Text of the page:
Ever met somebody who studied for a master's degree in their underpants without ever leaving their kitchen?
On the train? How about the airport?
You may not have noticed it, but online education has revolted against the status quo in recent years. Once seen as a quirky way to earn a qualification in your pajamas, it has evolved - or been forced to evolve - in droves.
Its popularity continues to grow in the wake of the pandemic. It's efficient and accessible. You can learn any professional or personal skill under the sun.
And you can do it right now. Keep reading to learn more.
Let's get one thing out of the way off the bat: Online learning is effective when delivered the right way. Distance learning degrees are increasingly popular as an alternative to traditional approaches.
Both virtual learning environments and "real" ones bring their own advantages. Digital education may never replace the traditional approach. After all, it does have its merits:
Being present in a lecture hall or classroom is effective. Yet, as the digital sector has evolved, many of the advantages of in-person teaching can be matched in virtual spaces.
In some ways, those virtual spaces complement the classroom. In others, they surpass it.
Schools and colleges require attendance. The final punishment for absence is expulsion. While the naysayers argue that virtual attendance isn't easy to manage, it's a matter of perspective.
In e-learning, the responsibility lies with the participant to attend learning courses just as with face-to-face learning.
And that's the crux of the issue: Online learning requires more motivation on the learner's end. And digital teachers have learned a lot in solving the motivation problem.
Overall, digital learning is at its most effective, when:
When those criteria are fulfilled, distance learners can take advantage of the many benefits of online learning...
Distance learning and traditional classrooms are fundamentally different.
As we hinted at above, they require varying approaches to be effective. But, when done right, online learning has the potential to outshine its predecessor.
Online learning beats face-to-face in terms of accessibility. From students living abroad to industry professionals furthering their skill set, classes can be taken from anywhere.
Note-taking during lectures is stressful at the best of times.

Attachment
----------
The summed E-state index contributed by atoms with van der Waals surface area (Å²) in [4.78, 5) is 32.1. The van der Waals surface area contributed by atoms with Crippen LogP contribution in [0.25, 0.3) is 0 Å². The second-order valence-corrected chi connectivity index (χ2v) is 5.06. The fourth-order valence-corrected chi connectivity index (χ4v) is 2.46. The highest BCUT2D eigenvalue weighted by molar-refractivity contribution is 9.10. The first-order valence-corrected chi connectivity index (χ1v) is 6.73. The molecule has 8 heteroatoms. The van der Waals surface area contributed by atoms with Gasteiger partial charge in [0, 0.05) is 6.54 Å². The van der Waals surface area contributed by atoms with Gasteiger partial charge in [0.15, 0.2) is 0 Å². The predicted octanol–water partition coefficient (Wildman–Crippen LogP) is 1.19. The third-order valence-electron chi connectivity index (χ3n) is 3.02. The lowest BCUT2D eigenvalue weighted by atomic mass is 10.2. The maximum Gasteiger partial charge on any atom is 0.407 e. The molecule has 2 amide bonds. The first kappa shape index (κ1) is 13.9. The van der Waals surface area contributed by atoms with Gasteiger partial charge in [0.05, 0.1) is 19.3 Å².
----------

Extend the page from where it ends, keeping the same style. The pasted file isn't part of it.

Yet digital learning makes it easy to review a class after the fact and revise notes. Rewind and review, or rewatch later on. And there's no need to worry about picking up paper handouts or other course materials.
Everything's available in a virtual dashboard at the click of a button.
Distance learning means learning on your own time and at your own pace. The virtual classroom is available at any hour.
Students can work around hectic family lives and busy work schedules. A shift worker can learn during the night; a nine-to-fiver can learn in the evening hours.
In-person courses are expensive. College is exorbitant. But distance degrees are attainable at a fraction of the cost. And the same is true for workshops aimed at professionals.
It's a simple equation: Digital courses are cheaper to provide. That flattens the cost for the consumer.
Who said learning can't be fun?
Between pop quizzes and educational games online, gamified learning has been shown to improve knowledge retention immensely. It's no surprise, either. Interactivity forces people to engage.
Every student is working on their own device, able to access gamified apps at their own leisure. That isn't possible in a classroom that still relies on pen and paper.
Everything under the sun is available in e-learning, from an online master's in education to snap workshops that can be completed in a day or two.
And since learners are free to progress under their own steam, breaking large courses down into digestible chunks is straightforward.
College is no longer an elite institution. Degrees are more attainable than ever and the palette of available topics to study grows year on year - as does college attendance. Yet a four-year course is aimed at a select demographic:
Young, middle-class, and not in employment.
A working single mother has several hurdles to overcome - childcare, income, time management - that collide with the strict requirements of college tuition.
That's only a part of the larger picture. Working adults have full calendars. That throws a full-time course out the window. And the availability of part-time courses in traditional universities is wanting.
Distance learning degrees are a different ball game. They're designed that way.
Online education degrees were once sidelined by recruiters and employers. That isn't the case anymore.
In fact, studying a degree from home while juggling employment reflects positively on any prospective applicant.
Studying and working at the same time speaks volumes to discipline. It says a lot about time management. It takes dedication to pull yourself through a distance learning course with little oversight.
It takes the kind of work ethic that makes any hiring manager add a resume to the "call for an interview" list. And let's face it: Students are infamous for a laissez-faire approach to life and its responsibilities.
The scales have tipped.
The recent calamities of the times have propelled the uptake of online education a decade into the future. It's now a vital part of the new normal.
It's an attractive option if you've always wanted to earn a degree. And it's a fantastic one if you're a professional looking to acquire new skills for your next promotion.
At Teccelerator, we specialize in UX/UI design and business education. With an open Slack channel available to all, we offer daily talks, networking opportunities for a global audience, and instructor-led online courses. Check us out today.